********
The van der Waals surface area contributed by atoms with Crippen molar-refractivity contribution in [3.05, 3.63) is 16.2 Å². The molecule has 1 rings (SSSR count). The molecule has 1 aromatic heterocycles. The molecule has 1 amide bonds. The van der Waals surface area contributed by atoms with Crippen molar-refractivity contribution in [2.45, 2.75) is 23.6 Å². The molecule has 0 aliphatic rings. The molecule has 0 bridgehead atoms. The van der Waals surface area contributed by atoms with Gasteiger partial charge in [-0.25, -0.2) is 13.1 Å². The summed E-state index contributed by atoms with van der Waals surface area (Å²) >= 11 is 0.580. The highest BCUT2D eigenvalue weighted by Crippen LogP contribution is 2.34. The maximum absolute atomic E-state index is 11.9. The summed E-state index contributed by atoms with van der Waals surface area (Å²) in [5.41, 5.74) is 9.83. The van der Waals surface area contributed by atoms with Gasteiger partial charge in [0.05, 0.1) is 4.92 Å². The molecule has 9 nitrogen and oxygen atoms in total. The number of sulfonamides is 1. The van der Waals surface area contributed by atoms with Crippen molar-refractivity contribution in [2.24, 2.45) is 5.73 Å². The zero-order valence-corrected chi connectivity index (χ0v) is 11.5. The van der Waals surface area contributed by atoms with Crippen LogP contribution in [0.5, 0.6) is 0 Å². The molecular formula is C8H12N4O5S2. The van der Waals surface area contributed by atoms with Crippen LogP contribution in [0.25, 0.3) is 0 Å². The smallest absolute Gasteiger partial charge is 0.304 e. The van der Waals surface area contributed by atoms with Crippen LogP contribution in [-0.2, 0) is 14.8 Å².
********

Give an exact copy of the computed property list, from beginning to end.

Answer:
The van der Waals surface area contributed by atoms with Crippen molar-refractivity contribution in [3.05, 3.63) is 16.2 Å². The molecule has 1 rings (SSSR count). The molecule has 1 aromatic heterocycles. The molecule has 1 amide bonds. The van der Waals surface area contributed by atoms with Crippen molar-refractivity contribution in [2.45, 2.75) is 23.6 Å². The molecule has 0 aliphatic rings. The molecule has 0 bridgehead atoms. The van der Waals surface area contributed by atoms with Gasteiger partial charge in [-0.25, -0.2) is 13.1 Å². The summed E-state index contributed by atoms with van der Waals surface area (Å²) >= 11 is 0.580. The highest BCUT2D eigenvalue weighted by Crippen LogP contribution is 2.34. The maximum absolute atomic E-state index is 11.9. The summed E-state index contributed by atoms with van der Waals surface area (Å²) in [5.41, 5.74) is 9.83. The van der Waals surface area contributed by atoms with Gasteiger partial charge in [0.05, 0.1) is 4.92 Å². The molecule has 9 nitrogen and oxygen atoms in total. The number of sulfonamides is 1. The van der Waals surface area contributed by atoms with Crippen molar-refractivity contribution in [2.24, 2.45) is 5.73 Å². The zero-order valence-corrected chi connectivity index (χ0v) is 11.5. The van der Waals surface area contributed by atoms with Crippen LogP contribution in [0.5, 0.6) is 0 Å². The molecular formula is C8H12N4O5S2. The van der Waals surface area contributed by atoms with Crippen LogP contribution in [0.25, 0.3) is 0 Å². The smallest absolute Gasteiger partial charge is 0.304 e. The van der Waals surface area contributed by atoms with Crippen LogP contribution in [-0.2, 0) is 14.8 Å².